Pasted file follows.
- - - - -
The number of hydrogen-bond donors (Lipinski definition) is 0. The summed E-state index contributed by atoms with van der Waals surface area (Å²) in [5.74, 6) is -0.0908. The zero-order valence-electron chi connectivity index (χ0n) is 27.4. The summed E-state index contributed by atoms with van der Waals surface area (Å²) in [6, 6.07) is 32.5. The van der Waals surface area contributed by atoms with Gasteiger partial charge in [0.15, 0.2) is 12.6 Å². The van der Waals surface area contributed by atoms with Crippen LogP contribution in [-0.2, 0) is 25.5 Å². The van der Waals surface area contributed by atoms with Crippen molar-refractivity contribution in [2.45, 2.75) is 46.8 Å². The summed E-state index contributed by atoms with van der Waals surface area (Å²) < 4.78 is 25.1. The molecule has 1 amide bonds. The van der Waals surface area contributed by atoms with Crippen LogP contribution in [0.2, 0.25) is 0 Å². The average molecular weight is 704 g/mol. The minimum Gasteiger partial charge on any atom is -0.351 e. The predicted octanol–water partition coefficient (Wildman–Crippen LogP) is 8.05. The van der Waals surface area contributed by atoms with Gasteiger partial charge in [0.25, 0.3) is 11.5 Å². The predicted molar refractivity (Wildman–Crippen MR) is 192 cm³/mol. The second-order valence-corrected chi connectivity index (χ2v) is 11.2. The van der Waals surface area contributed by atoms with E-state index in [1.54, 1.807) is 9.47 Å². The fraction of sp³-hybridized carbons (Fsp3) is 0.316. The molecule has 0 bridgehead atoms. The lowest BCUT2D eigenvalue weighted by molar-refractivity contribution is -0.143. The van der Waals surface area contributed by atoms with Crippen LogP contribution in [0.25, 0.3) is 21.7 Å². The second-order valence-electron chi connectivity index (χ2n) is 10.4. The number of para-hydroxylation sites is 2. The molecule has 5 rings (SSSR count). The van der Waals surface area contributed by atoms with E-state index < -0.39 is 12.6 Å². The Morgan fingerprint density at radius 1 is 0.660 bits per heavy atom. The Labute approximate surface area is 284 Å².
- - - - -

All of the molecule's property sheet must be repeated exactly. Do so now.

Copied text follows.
The number of hydrogen-bond donors (Lipinski definition) is 0. The summed E-state index contributed by atoms with van der Waals surface area (Å²) in [5.74, 6) is -0.0908. The zero-order valence-electron chi connectivity index (χ0n) is 27.4. The summed E-state index contributed by atoms with van der Waals surface area (Å²) in [6, 6.07) is 32.5. The van der Waals surface area contributed by atoms with Gasteiger partial charge in [0.15, 0.2) is 12.6 Å². The van der Waals surface area contributed by atoms with Crippen LogP contribution in [-0.2, 0) is 25.5 Å². The van der Waals surface area contributed by atoms with Crippen molar-refractivity contribution in [2.45, 2.75) is 46.8 Å². The summed E-state index contributed by atoms with van der Waals surface area (Å²) < 4.78 is 25.1. The molecule has 1 amide bonds. The van der Waals surface area contributed by atoms with Crippen LogP contribution in [0.2, 0.25) is 0 Å². The average molecular weight is 704 g/mol. The minimum Gasteiger partial charge on any atom is -0.351 e. The predicted octanol–water partition coefficient (Wildman–Crippen LogP) is 8.05. The van der Waals surface area contributed by atoms with Gasteiger partial charge in [0.25, 0.3) is 11.5 Å². The predicted molar refractivity (Wildman–Crippen MR) is 192 cm³/mol. The second-order valence-corrected chi connectivity index (χ2v) is 11.2. The van der Waals surface area contributed by atoms with E-state index in [1.54, 1.807) is 9.47 Å². The fraction of sp³-hybridized carbons (Fsp3) is 0.316. The molecule has 0 bridgehead atoms. The lowest BCUT2D eigenvalue weighted by molar-refractivity contribution is -0.143. The van der Waals surface area contributed by atoms with Crippen LogP contribution in [0.25, 0.3) is 21.7 Å². The second-order valence-electron chi connectivity index (χ2n) is 10.4. The number of para-hydroxylation sites is 2. The molecule has 5 rings (SSSR count). The van der Waals surface area contributed by atoms with E-state index < -0.39 is 12.6 Å². The Morgan fingerprint density at radius 1 is 0.660 bits per heavy atom. The Labute approximate surface area is 284 Å².